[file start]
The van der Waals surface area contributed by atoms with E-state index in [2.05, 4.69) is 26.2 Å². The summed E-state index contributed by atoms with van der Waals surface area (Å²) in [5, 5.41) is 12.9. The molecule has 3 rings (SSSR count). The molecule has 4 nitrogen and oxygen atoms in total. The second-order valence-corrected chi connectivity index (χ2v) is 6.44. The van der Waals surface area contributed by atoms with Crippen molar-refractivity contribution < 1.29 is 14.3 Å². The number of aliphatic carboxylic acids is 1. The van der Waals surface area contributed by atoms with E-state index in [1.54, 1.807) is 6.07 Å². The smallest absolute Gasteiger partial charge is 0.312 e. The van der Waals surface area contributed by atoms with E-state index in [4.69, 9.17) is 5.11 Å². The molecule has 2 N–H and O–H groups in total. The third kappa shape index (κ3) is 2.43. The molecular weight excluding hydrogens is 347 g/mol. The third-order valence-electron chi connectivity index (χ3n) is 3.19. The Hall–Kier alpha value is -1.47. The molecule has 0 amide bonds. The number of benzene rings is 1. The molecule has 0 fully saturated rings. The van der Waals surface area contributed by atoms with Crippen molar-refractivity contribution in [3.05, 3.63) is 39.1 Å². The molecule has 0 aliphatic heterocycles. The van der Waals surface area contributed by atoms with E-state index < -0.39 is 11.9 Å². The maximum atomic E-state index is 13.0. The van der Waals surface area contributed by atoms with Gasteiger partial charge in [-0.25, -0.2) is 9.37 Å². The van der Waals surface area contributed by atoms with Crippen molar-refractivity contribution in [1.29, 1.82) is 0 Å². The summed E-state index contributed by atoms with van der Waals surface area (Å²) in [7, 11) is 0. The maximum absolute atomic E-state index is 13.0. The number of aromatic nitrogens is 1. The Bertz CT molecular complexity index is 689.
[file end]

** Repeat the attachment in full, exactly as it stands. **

The van der Waals surface area contributed by atoms with E-state index in [2.05, 4.69) is 26.2 Å². The summed E-state index contributed by atoms with van der Waals surface area (Å²) in [5, 5.41) is 12.9. The molecule has 3 rings (SSSR count). The molecule has 4 nitrogen and oxygen atoms in total. The second-order valence-corrected chi connectivity index (χ2v) is 6.44. The van der Waals surface area contributed by atoms with Crippen molar-refractivity contribution < 1.29 is 14.3 Å². The number of aliphatic carboxylic acids is 1. The van der Waals surface area contributed by atoms with E-state index in [1.54, 1.807) is 6.07 Å². The smallest absolute Gasteiger partial charge is 0.312 e. The van der Waals surface area contributed by atoms with E-state index in [4.69, 9.17) is 5.11 Å². The molecule has 2 N–H and O–H groups in total. The third kappa shape index (κ3) is 2.43. The molecular weight excluding hydrogens is 347 g/mol. The third-order valence-electron chi connectivity index (χ3n) is 3.19. The Hall–Kier alpha value is -1.47. The molecule has 0 amide bonds. The number of benzene rings is 1. The molecule has 0 fully saturated rings. The van der Waals surface area contributed by atoms with Crippen molar-refractivity contribution in [3.05, 3.63) is 39.1 Å². The molecule has 0 aliphatic heterocycles. The van der Waals surface area contributed by atoms with E-state index < -0.39 is 11.9 Å². The maximum atomic E-state index is 13.0. The van der Waals surface area contributed by atoms with Gasteiger partial charge in [-0.25, -0.2) is 9.37 Å². The van der Waals surface area contributed by atoms with Crippen molar-refractivity contribution in [1.29, 1.82) is 0 Å². The summed E-state index contributed by atoms with van der Waals surface area (Å²) in [7, 11) is 0. The maximum absolute atomic E-state index is 13.0. The number of aromatic nitrogens is 1. The Bertz CT molecular complexity index is 689.